Winning Strategies For Business Sustainability
Thomas A. Stewart is the Chief Marketing and Knowledge Officer (CMKO) of the global management consulting firm Booz & Company. Stewart most recently served as editor and managing director of Harvard Business Review, and is a best-selling author, an authority on intellectual capital and knowledge management, and an influential thought leader on global management issues and ideas.
During Stewart’s six years with Harvard Business Review, the magazine was a two-time finalist for general excellence in the National Magazine Awards, and received an “Eddie” in 2007 from Folio Magazine.
Previously, Stewart served as the editorial director for Business 2.0 and as a member of Fortune’s Board of Editors. He is the author of two books, Intellectual Capital: The New Wealth of Organizations, and The Wealth of Knowledge: Intellectual Capital and the 21st Century Organization, published by Doubleday Business in 1998 and 2003, respectively.
Stewart is a fellow of the World Economic Forum. He is a summa cum laude graduate of Harvard College, and holds an honorary Doctor of Science degree from Cass School of Business at City University, London.
A few years ago, I was actually talking to a guy who is on the Board of five companies; which corporate government people might tell you were too many. And I asked him what issues he was hearing. This is about 2, 3 years ago. And he said, for the first time in my life I'm hearing really serious board-level conversations about sustainability and corporate social responsibility that are more than lip service, more than, oh we got to keep these NGOs from harassing us too much, that we're really engaged.
Tom Stewart, Chief Marketing and Knowledge Officer of Booz & Company.
There was a very interesting study that was done in 2003 by the World Resources Institute in conjunction with a Swiss, financial firm call Sustainable Asset Management, in which they took a look at the world's automobile companies and they plotted them on your classic 2x2 matrix as to how much risk they would face in a carbon-constrained world, and how much opportunity they would get from a carbon-constrained world. And what they found by looking at quality of management products in the pipeline so on and so forth, up in the upper right hand quadrant where you would find the least amount of risk and the greatest amount of opportunity, were Toyota, Nissan, Renault and I think Honda was just off, just on the edge of that upper right hand quadrant. Down to the lower left where you have the least opportunity in the greatest risk where I think BMW, Ford, General Motors and so on and so forth.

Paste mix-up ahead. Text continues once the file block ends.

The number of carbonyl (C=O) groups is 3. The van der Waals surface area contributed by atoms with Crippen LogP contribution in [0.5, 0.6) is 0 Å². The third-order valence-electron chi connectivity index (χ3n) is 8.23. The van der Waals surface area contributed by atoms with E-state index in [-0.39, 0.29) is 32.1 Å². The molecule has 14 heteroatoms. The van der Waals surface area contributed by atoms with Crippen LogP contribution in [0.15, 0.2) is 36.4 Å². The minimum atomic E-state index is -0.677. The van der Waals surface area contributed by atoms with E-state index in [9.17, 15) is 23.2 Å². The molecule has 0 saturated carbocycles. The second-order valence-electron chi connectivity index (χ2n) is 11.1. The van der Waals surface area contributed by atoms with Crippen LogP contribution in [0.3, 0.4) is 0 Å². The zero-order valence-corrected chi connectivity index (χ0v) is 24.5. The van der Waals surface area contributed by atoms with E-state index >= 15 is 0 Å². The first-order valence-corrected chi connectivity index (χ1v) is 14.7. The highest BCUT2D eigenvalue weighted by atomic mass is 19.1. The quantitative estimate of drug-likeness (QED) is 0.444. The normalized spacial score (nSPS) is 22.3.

That was 2003, it's now six years later. I think that the shareholders of those companies that were in the upper right hand quadrant are a lot happier than the shareholders, or maybe I should say now the bondholders, of those companies that where in the lower left hand quadrant.
There is pretty good evidence that you can actually understand the long-run opportunities and the long-run risks, and that it's worthwhile for your company and for your investors to take action on that insight.
I think part of it is driven by issues of globalization. Because suddenly when you're working in a number of markets, some of them are emerging, some of them are fully developed, the status and role of the corporation in society is different and the old models seem to require a much more board-level and proactive, if you'll forgive the jargon, approach from a company.
The way I've seen it mostly play out is, and a most intensely play out right now, is in the area of climate change and carbon and what are we going to do to move to a low carbon economy or at least a carbon constrained economy. And there's a little framework that I like to think of using which is that which is use by John Holdren, who is formerly of Harvard and now an adviser to the Obama administration.
When it comes to climate change, there are three things that are going to happen. There can be mitigation, trying to prevent it. There can be adaptation, or there can be suffering. And the more you mitigate, the less you have to adapt, and the more you can mitigate and adapt, the less you have to suffer, but there's going to be something along all three.
Now, it's well above my pay grade to think about that on a global policy level, but you can also adapt that same little model to a company or to an organization. What can I do to mitigate my contribution to global warming, to mitigate my carbon footprint and so on and so forth? What can I do to adapt to a carbon-constrained world? And what can I do if I'm going to end up suffering from a carbon-constrained world, and how do I deal with that? It's with that framework that I think that CEOs and boards need to be looking at a series of very high-level questions that are much more than, should I take out the incandescent light bulbs and screw in the compact florescent light bulbs? But really are five enterprise wide board-level issues that will help them think about their role in a carbon-constrained world, how to mitigate, adapt and avoid suffering in it. And, by extension, this is actually some model I think that can apply to most of the sustainability issues that you'll see.
Chief Marketing and Knowledge Officer for Booz & Company Tom Stewart on the hidden risks and hidden opportunities associated with living in a carbon-constrained world.
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